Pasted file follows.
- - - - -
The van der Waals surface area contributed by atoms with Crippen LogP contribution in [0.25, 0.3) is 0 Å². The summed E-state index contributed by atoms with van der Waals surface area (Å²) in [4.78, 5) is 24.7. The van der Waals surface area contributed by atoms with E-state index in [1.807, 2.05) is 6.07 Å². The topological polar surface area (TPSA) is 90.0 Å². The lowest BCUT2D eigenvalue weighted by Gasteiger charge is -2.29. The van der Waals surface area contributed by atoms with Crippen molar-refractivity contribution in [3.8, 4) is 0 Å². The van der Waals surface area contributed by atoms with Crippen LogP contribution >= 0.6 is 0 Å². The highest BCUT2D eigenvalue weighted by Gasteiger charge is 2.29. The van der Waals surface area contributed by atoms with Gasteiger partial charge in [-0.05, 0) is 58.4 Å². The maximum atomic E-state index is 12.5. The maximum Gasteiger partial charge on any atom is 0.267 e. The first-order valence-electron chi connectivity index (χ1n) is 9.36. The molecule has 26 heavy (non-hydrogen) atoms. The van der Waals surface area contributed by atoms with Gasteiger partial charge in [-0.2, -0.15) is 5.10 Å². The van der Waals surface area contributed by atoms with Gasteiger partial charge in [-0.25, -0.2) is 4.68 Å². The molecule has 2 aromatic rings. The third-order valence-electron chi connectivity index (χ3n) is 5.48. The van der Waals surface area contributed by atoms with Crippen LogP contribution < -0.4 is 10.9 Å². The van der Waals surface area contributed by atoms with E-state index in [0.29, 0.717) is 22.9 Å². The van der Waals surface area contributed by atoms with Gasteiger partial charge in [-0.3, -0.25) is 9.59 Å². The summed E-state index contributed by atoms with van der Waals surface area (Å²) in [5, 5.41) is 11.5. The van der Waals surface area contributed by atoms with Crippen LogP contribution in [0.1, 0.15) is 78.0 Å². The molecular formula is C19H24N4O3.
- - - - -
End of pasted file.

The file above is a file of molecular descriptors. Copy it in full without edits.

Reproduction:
The van der Waals surface area contributed by atoms with Crippen LogP contribution in [0.25, 0.3) is 0 Å². The summed E-state index contributed by atoms with van der Waals surface area (Å²) in [4.78, 5) is 24.7. The van der Waals surface area contributed by atoms with E-state index in [1.807, 2.05) is 6.07 Å². The topological polar surface area (TPSA) is 90.0 Å². The lowest BCUT2D eigenvalue weighted by Gasteiger charge is -2.29. The van der Waals surface area contributed by atoms with Crippen molar-refractivity contribution in [3.8, 4) is 0 Å². The van der Waals surface area contributed by atoms with Crippen LogP contribution >= 0.6 is 0 Å². The highest BCUT2D eigenvalue weighted by Gasteiger charge is 2.29. The van der Waals surface area contributed by atoms with Gasteiger partial charge in [-0.05, 0) is 58.4 Å². The maximum atomic E-state index is 12.5. The maximum Gasteiger partial charge on any atom is 0.267 e. The first-order valence-electron chi connectivity index (χ1n) is 9.36. The molecule has 26 heavy (non-hydrogen) atoms. The van der Waals surface area contributed by atoms with Gasteiger partial charge in [-0.2, -0.15) is 5.10 Å². The van der Waals surface area contributed by atoms with Gasteiger partial charge in [-0.25, -0.2) is 4.68 Å². The molecule has 2 aromatic rings. The third-order valence-electron chi connectivity index (χ3n) is 5.48. The van der Waals surface area contributed by atoms with Crippen LogP contribution < -0.4 is 10.9 Å². The van der Waals surface area contributed by atoms with E-state index in [0.29, 0.717) is 22.9 Å². The van der Waals surface area contributed by atoms with Gasteiger partial charge in [-0.3, -0.25) is 9.59 Å². The summed E-state index contributed by atoms with van der Waals surface area (Å²) in [5, 5.41) is 11.5. The van der Waals surface area contributed by atoms with Crippen LogP contribution in [0.1, 0.15) is 78.0 Å². The molecular formula is C19H24N4O3.